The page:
As the days of the school year draw down and we begin to see the official start of summer on the horizon, a little switch goes off in the minds of many that tells them it’s time to go fishing.
Others, of course, never quit fishing, but the majority of us see this time of year as their official fishing season.
It all makes my mind spin back to those long-ago days of my youth, when there just wasn’t much else for me to do but head out the door with fishing rod in hand.
We had all of three channels on the television back then, and sometimes, if you held your mouth just right and stood on one leg, you could adjust the antenna well enough to pick up one more.
Video games hadn’t yet stolen the focus of every kid, simply because they didn’t exist, and we were always left to our own devices when it came to manufacturing our fun.
Sure makes me feel old to think about it.
What I did have in those days was a big old pond right outside our back door that provided many days of summertime entertainment.
For as far as technology has now taken the day-to-day lives within our homes, I’m very thankful for having grown up in the manner that I did and believe that all of these technological marvels of today are mostly good for just giving kids an excuse to never venture out and explore all the outdoors has to offer.
Back then, before I really understood how to fish, I thought that it was as simple as tying on an old beetle spin and playing “cast and retrieve” all day. Occasionally I’d get lucky and something would bite, but I had no true understanding of the technical side of it all.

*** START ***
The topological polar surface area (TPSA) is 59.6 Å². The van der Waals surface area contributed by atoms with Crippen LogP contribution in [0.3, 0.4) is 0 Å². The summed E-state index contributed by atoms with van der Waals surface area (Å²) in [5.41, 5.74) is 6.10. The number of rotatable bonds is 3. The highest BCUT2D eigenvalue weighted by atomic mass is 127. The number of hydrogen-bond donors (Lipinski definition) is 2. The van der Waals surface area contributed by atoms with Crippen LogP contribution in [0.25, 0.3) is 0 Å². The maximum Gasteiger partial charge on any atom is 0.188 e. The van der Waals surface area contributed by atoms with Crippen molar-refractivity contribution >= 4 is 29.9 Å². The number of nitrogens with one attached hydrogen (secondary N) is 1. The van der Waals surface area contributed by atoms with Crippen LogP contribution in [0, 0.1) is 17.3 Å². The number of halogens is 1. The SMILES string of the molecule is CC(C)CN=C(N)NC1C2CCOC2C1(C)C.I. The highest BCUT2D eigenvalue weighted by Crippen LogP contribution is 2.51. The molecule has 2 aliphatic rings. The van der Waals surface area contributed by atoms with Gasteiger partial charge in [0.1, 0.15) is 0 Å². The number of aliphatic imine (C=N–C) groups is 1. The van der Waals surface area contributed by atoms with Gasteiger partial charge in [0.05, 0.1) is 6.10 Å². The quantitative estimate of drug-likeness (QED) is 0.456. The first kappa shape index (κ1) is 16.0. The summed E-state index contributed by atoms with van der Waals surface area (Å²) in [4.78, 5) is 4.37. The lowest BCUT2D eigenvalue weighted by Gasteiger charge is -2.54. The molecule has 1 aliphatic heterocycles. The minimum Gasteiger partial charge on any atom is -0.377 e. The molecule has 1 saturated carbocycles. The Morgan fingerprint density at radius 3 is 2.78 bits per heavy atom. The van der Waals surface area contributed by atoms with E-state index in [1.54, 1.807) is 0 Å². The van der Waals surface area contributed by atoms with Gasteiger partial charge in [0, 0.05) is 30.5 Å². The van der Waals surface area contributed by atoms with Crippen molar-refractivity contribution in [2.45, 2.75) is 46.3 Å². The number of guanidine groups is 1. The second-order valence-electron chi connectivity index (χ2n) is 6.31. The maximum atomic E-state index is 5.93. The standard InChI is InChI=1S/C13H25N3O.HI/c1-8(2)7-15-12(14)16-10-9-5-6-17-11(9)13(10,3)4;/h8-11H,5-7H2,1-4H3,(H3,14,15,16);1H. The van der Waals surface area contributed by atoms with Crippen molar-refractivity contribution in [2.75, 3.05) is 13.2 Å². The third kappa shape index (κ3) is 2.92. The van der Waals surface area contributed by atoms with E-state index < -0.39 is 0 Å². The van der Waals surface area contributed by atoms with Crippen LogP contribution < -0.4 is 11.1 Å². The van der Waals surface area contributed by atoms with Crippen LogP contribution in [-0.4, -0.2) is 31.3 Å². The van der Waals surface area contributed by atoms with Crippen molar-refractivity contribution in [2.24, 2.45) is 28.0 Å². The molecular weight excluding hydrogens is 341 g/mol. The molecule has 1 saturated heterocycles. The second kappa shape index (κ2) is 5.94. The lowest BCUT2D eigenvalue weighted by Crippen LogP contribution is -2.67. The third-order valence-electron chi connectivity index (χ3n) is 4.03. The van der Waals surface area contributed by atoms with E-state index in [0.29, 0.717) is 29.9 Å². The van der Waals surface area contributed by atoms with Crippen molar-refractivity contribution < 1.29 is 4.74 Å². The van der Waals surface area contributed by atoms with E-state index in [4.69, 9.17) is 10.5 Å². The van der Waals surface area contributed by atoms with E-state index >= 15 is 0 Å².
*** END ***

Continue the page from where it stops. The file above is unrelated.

I never gave much thought to things like the patterning transitions that fish go through depending upon time of year, water temperature and the many other factors that come into play when fishing.
As we find to be the case with everything in life, had I known then all that I know now, a lot more fish would surely have been caught.
Each summer seemed always to start with lots of success, but it never failed to taper off as I got deeper into the season.
My buddies and I always blamed that on the heat and believed that the higher temperatures had everything to do with why the fish weren’t eating.
These days I know better.
Early summer can be one of the most consistent times of year when it comes to fishing. Those high winds of spring are starting to die, water temperatures are pretty moderate and the bass can be found just about anywhere that you look. You’ll find them in the shallows, down deep and all through the middle, meaning that no matter where you toss your lure there will be a pretty good chance of putting it in front of a fish that’s willing to strike. This is because they’ve yet to jump into their summer schooling pattern.
To prove this, tie on a topwater plug of some sort and fish it all day. You’re very likely going to find that you’ll catch fish at all hours.
On your next trip out, go deep instead and you’ll find that your rate of success will be pretty much even for both days.
Later in the season you’ll see things change a bit. That topwater lure might draw a strike early in the morning but the action will be quick to shut down as the sun rises higher.
Switch it out then and you’ll discover that something from your deepwater arsenal will still be effective.